Youngsters have an
uncanny ability to jump, or fall, into bitterly cold water
and enjoy the experience.
It's an aptitude the Break-Away Summer Sailing programme has
had to take advantage of during its four-week course for 11
to 17-year-olds this summer, because the weather during the
past month has been less than tropical.
Yachting New Zealand regional support officer and programme
co-ordinator Graeme Wall said despite the abysmal weather, 68
young people learned to sail.
He said the number of applicants for the course continued to
grow each year.
''It's been the worst weather we've had for the last few
summers - this one's been the most challenging.
''It's not about the rain. It's about wind conditions.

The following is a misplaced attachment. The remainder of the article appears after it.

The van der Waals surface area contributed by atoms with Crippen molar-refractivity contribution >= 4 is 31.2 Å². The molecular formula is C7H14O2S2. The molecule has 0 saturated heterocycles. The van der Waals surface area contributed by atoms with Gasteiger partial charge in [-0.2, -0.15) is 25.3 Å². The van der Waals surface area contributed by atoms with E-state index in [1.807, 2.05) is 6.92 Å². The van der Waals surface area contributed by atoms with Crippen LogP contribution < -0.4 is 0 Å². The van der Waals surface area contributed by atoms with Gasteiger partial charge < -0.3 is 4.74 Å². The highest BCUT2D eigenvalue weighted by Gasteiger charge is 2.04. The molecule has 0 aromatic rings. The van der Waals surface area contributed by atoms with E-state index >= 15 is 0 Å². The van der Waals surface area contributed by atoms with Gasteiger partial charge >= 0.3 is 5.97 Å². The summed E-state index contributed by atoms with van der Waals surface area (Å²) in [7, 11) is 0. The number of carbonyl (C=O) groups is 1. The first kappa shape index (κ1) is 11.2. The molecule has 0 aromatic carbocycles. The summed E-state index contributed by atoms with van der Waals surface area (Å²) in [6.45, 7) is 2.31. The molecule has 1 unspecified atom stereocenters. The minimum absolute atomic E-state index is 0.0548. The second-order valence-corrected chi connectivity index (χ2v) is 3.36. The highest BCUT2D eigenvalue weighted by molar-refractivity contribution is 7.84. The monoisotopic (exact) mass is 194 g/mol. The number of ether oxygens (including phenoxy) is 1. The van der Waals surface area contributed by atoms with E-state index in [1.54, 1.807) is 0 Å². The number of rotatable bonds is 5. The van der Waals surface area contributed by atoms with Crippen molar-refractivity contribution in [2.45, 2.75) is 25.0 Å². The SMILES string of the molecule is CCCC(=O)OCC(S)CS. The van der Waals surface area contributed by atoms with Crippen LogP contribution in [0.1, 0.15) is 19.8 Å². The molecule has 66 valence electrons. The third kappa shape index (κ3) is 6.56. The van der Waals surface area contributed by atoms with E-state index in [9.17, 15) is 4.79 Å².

''We've had a lot of southerly fronts which are cold and
gusty, which makes learning to sail quite difficult.
''Some kids have really latched on though, despite the
While the weather was again unsuitable for sailing yesterday,
Mr Wall said it failed to keep the novices anchored.
Rather, they had a race in row-boats from the Harbour Basin
to the Otago Yacht Club, which again gave them an opportunity
to experience the wind in their hair and the spray of sea
water on their faces.
He said the course was not just about getting more young
people out on yachts in Otago Harbour, it was about teaching
young people to be safe, confident and competent in the
Pupils who attended the programme last year had gone on to
sail fibreglass Optimist-class yachts in races around the
country, which showed the programme was successful. The
programme finishes today.